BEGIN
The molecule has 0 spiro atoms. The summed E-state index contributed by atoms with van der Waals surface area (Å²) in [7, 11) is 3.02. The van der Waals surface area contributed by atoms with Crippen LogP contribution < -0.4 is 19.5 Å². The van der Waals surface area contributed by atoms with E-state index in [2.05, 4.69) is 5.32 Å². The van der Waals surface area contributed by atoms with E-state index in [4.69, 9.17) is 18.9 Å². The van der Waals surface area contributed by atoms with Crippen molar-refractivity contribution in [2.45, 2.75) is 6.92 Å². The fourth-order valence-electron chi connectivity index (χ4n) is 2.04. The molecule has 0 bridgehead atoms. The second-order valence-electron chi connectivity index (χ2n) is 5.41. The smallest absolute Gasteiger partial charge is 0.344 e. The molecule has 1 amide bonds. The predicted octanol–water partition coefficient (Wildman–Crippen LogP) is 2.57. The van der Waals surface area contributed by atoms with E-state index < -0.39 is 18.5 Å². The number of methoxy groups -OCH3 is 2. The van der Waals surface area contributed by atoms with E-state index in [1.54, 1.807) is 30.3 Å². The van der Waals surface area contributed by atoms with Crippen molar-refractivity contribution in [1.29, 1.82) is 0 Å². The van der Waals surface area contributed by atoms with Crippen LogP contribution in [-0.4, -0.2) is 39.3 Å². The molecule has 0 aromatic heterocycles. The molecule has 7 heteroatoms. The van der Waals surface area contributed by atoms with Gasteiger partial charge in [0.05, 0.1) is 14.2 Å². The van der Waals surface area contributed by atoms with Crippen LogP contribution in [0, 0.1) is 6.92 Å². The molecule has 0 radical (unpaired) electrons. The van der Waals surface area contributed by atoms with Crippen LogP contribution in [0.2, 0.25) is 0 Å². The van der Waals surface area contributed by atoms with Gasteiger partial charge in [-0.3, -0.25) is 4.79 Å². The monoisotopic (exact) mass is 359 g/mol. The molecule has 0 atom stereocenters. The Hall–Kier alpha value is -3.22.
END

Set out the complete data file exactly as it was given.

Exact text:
The molecule has 0 spiro atoms. The summed E-state index contributed by atoms with van der Waals surface area (Å²) in [7, 11) is 3.02. The van der Waals surface area contributed by atoms with Crippen LogP contribution < -0.4 is 19.5 Å². The van der Waals surface area contributed by atoms with E-state index in [2.05, 4.69) is 5.32 Å². The van der Waals surface area contributed by atoms with E-state index in [4.69, 9.17) is 18.9 Å². The van der Waals surface area contributed by atoms with Crippen molar-refractivity contribution in [2.45, 2.75) is 6.92 Å². The fourth-order valence-electron chi connectivity index (χ4n) is 2.04. The molecule has 0 bridgehead atoms. The second-order valence-electron chi connectivity index (χ2n) is 5.41. The smallest absolute Gasteiger partial charge is 0.344 e. The molecule has 1 amide bonds. The predicted octanol–water partition coefficient (Wildman–Crippen LogP) is 2.57. The van der Waals surface area contributed by atoms with E-state index < -0.39 is 18.5 Å². The number of methoxy groups -OCH3 is 2. The van der Waals surface area contributed by atoms with E-state index in [1.54, 1.807) is 30.3 Å². The van der Waals surface area contributed by atoms with Crippen molar-refractivity contribution in [1.29, 1.82) is 0 Å². The van der Waals surface area contributed by atoms with Crippen LogP contribution in [-0.4, -0.2) is 39.3 Å². The molecule has 0 aromatic heterocycles. The molecule has 7 heteroatoms. The van der Waals surface area contributed by atoms with Gasteiger partial charge in [0.05, 0.1) is 14.2 Å². The van der Waals surface area contributed by atoms with Crippen LogP contribution in [0, 0.1) is 6.92 Å². The molecule has 0 radical (unpaired) electrons. The van der Waals surface area contributed by atoms with Crippen LogP contribution in [0.2, 0.25) is 0 Å². The van der Waals surface area contributed by atoms with Gasteiger partial charge in [-0.3, -0.25) is 4.79 Å². The monoisotopic (exact) mass is 359 g/mol. The molecule has 0 atom stereocenters. The Hall–Kier alpha value is -3.22.